Every summer when I was growing up, my parents sent my siblings and me to a city-run day camp.
It cost about $30 a week and a school bus would pick us up and take us to a lake, marina or woodsy hiking grounds, depending on the day. It was fun, low-tech and affordable. It never occurred to me that I would have trouble re-creating that sort of camp experience for my own kids or finding creative ways to save on summer camp.
Boy, was I in for a surprise.
Day camp, I have learned to my dismay, is far from cheap in the suburban Northeast. Nor is it particularly amenable to working parents who find themselves scrambling every summer for child care when schools close for a 10-week stretch.
First there’s the schedule to consider: Camps often book by the week, which is fine, but most of the programs end at 1 p.m. or 3 p.m., if you’re lucky.
If you were clever enough to decide to have more than one kid and they happen not to be the same age or don’t share the same interests, you could easily find yourself shuttling children by car to various camps with conflicting hours in far-flung locales. Not exactly an ideal scenario for a parent who has a job to get to.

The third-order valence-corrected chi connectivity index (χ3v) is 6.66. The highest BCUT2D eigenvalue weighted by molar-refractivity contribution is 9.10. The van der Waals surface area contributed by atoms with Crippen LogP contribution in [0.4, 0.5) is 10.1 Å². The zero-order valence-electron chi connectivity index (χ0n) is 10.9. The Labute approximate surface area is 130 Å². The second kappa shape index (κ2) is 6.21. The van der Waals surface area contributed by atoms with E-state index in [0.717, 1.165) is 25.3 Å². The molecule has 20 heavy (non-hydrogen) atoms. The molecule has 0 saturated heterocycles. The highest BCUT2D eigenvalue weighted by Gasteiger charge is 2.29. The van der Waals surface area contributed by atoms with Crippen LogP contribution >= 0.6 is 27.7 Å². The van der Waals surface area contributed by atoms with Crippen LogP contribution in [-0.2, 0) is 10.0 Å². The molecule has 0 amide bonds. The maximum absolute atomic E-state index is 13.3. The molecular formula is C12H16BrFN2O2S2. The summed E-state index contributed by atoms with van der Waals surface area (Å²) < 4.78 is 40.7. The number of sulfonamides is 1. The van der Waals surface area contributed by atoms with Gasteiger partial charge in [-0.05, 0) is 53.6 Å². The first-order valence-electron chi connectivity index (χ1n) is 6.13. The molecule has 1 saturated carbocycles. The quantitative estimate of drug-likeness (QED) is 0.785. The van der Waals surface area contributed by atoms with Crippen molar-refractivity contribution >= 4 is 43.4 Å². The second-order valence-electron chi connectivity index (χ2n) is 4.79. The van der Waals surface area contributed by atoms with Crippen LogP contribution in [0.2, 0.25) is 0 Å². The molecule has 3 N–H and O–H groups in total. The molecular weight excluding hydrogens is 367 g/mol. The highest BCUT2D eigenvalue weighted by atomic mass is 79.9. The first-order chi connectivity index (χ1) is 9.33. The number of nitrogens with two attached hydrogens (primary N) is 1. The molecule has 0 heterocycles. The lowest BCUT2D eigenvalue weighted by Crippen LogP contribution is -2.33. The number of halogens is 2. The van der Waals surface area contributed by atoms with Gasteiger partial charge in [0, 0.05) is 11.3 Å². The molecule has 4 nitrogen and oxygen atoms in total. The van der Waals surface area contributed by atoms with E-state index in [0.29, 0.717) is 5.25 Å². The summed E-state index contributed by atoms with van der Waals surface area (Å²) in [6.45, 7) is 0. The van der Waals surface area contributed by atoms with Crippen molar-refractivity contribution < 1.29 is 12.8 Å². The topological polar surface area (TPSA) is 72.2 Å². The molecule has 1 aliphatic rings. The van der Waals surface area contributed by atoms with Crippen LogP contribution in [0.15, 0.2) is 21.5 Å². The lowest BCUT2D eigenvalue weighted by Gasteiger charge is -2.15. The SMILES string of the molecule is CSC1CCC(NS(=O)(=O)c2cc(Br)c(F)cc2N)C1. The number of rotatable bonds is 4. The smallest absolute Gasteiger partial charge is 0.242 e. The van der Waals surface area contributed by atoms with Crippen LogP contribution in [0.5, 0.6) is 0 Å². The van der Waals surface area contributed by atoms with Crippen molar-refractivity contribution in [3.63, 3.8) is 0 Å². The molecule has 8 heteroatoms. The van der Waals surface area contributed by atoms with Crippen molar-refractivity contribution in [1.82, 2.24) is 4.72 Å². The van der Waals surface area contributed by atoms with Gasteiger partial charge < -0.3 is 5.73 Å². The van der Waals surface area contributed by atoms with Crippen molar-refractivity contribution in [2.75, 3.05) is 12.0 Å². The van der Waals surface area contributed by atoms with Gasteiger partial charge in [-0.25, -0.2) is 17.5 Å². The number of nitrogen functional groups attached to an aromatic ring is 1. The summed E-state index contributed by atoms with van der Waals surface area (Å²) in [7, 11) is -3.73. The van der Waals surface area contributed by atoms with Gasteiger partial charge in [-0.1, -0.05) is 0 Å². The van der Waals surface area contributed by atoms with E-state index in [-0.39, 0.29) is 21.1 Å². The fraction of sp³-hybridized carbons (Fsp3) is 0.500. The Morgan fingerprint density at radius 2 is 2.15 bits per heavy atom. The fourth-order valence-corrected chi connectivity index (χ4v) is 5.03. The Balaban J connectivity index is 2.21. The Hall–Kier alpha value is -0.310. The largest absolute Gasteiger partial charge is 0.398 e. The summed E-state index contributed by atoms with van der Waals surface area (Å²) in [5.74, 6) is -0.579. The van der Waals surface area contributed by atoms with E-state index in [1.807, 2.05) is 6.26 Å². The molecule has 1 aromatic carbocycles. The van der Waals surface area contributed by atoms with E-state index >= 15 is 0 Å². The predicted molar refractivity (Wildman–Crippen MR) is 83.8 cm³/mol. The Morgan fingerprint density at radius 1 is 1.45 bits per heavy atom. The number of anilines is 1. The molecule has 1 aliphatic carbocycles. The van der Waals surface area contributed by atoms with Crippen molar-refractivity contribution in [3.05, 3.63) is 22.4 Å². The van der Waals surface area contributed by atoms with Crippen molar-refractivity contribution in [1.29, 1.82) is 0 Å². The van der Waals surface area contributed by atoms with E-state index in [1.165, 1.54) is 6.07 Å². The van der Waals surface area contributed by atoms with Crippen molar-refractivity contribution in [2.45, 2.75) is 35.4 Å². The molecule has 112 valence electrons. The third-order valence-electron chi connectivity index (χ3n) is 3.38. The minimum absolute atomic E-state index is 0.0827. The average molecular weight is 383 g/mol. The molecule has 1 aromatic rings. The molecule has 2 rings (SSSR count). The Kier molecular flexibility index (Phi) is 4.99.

How Much Day Camp Really Costs
The next problem is cost. Let’s be clear about this. For working families, day camp is a euphemism for day care. Paying $250 for five days of camp from 9 to 3 is the low end of the price scale in these parts. That translates to $2,250 a kid every summer, and that doesn’t include aftercare.
Multiply $2,250 by the decade you’ll be paying for camp and that bill swells to $22,500 per child. So much for that college savings fund!
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So this spring I started thinking about how to solve the summer camp conundrum without going broke. I started out by complaining, which is a far more effective research method than one might think. The first recipient of my blubbering was a friend whose parents were farmworkers. He stared back at me blankly. “I never went to camp,” he said.